Wednesday, August 26, 2009

George Orr, Letter Carrier

George W. Orr was the youngest son of Fred and Bessie (Stovall) Orr, born in Sandusky in 1926. Fred Douglas Orr had been born in Toccoa, Georgia, but moved to Ohio in the 1920’s to work at the Farrell Cheek Foundry.

George Orr graduated from Sandusky High School in 1945 (seen above in his Senior class photo). He served in the U.S. Navy during World War Two. George married Bertha Swain, and they had four children. He was a letter carrier for the Sandusky Post Office for over 25 years. George’s route included Venice, Bay Bridge, and Bay View. He was well-loved by the people to whom he delivered the mail.

If an elderly person’s walk was icy, George would hand deliver the mail to the front door. George got to know many of the children in the various communities he served, which was not an easy task during the “Baby Boom” years.

When the community heard that George was going to retire in 1985, several Bay View residents organized a surprise party for their beloved mailman. 350 people met at the Bay View firehouse on Sunday, August 25, 1985 to celebrate George Orr’s retirement. Among the gifts was a three foot high money tree with more than $800 in cash tied to the branches.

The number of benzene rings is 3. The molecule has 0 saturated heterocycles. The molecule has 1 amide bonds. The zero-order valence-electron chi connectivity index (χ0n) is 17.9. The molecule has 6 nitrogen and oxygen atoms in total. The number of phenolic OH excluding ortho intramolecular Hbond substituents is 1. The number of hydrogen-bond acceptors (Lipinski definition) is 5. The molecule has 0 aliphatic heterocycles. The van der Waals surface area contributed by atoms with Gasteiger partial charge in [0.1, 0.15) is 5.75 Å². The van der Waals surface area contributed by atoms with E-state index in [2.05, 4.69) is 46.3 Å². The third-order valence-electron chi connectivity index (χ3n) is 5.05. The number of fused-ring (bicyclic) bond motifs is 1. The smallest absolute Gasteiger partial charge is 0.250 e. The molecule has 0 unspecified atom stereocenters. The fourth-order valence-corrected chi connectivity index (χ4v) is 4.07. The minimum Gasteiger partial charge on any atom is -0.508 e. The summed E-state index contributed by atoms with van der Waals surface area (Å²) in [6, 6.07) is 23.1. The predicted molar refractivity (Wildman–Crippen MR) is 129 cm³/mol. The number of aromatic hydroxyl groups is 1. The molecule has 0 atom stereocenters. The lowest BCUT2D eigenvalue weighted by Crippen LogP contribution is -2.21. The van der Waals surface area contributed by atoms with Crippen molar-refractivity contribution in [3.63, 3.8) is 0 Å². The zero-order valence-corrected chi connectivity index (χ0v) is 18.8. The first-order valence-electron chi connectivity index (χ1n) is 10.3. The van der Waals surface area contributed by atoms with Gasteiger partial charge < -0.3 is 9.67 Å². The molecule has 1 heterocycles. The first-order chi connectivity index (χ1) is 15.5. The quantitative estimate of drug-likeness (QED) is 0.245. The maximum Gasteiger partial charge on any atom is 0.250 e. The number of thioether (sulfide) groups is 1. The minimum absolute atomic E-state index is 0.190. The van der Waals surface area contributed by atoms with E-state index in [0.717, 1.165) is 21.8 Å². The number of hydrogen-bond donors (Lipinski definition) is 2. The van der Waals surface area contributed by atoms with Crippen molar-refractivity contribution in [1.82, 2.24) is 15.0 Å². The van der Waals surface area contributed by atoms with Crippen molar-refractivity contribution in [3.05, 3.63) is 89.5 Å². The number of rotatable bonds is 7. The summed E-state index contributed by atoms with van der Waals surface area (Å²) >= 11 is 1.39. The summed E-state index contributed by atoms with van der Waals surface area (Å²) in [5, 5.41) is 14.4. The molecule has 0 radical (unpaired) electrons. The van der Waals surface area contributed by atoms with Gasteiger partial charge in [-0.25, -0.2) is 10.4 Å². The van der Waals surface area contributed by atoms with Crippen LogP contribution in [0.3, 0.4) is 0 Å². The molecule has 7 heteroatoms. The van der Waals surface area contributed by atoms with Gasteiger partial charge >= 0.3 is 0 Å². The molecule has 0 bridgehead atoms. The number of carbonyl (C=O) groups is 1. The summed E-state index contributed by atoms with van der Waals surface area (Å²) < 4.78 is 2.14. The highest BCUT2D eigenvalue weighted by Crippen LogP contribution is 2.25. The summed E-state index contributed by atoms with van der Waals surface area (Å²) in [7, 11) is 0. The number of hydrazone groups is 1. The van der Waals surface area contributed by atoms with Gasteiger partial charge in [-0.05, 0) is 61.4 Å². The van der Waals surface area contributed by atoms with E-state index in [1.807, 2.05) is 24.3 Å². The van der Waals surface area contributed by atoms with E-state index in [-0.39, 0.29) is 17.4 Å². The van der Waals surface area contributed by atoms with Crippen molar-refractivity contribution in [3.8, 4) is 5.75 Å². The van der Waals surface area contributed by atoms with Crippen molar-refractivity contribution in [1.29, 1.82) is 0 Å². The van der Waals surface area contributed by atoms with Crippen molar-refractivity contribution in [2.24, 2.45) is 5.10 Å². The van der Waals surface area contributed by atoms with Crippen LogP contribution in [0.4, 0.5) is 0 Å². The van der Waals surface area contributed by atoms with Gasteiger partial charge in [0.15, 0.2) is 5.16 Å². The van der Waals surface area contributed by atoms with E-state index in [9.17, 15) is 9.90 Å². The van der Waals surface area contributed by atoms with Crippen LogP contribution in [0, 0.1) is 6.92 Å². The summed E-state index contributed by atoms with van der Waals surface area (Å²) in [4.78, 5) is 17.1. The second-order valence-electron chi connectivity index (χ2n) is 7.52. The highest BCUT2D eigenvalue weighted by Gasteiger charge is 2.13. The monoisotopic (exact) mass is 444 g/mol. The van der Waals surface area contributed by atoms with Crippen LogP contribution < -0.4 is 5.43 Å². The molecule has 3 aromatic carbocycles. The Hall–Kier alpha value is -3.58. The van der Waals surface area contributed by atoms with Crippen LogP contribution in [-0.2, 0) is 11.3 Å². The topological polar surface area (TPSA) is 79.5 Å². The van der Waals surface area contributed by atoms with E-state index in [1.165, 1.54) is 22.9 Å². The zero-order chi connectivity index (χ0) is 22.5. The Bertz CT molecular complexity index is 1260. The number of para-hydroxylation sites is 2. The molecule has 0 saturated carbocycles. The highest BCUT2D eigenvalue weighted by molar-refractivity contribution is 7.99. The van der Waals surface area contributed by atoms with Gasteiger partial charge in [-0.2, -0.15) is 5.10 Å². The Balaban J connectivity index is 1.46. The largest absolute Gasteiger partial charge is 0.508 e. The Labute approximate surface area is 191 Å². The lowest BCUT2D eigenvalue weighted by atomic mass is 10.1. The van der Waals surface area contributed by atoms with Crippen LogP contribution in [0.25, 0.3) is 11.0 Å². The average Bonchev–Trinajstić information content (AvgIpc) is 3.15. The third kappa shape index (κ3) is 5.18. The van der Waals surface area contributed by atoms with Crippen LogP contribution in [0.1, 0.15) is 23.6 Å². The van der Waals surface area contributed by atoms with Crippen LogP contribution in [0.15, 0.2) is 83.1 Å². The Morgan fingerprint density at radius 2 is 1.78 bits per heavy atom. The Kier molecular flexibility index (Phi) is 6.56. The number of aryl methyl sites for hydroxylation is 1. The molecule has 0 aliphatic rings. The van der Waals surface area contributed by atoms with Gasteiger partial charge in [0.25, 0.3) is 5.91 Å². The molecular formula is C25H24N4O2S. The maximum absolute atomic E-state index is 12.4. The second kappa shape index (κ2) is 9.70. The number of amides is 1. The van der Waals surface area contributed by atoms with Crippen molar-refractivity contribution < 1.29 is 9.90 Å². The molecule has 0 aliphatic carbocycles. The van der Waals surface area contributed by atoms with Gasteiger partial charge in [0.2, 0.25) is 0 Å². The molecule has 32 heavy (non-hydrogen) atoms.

The Sandusky Register reported on the party in the August 26, 1985 issue. The photographs that appeared in the newspaper captured George’s infectious smile. One resident is quoted as saying “I have never known George to have a bad day.”

On November 6, 1986, George Orr died at the age of 60. His funeral was held at Second Baptist Church, and he was buried in Oakland Cemetery. Hundreds of Erie County residents still fondly recall “George the Mailman” and his many years of devoted service to the community.

1 comment:

Keith said...

I grew up in Venice, and George ALWAYS had a smile on his face. I remember as a kid looking forward to every day running down the driveway to get the mail from him. Without fail, he would spend a couple minutes asking you about your day, then he was off to his next house. His father, Fred, pulled my grandfather out of harm's way and saving his life during an accident when they both worked at Farrel Cheek.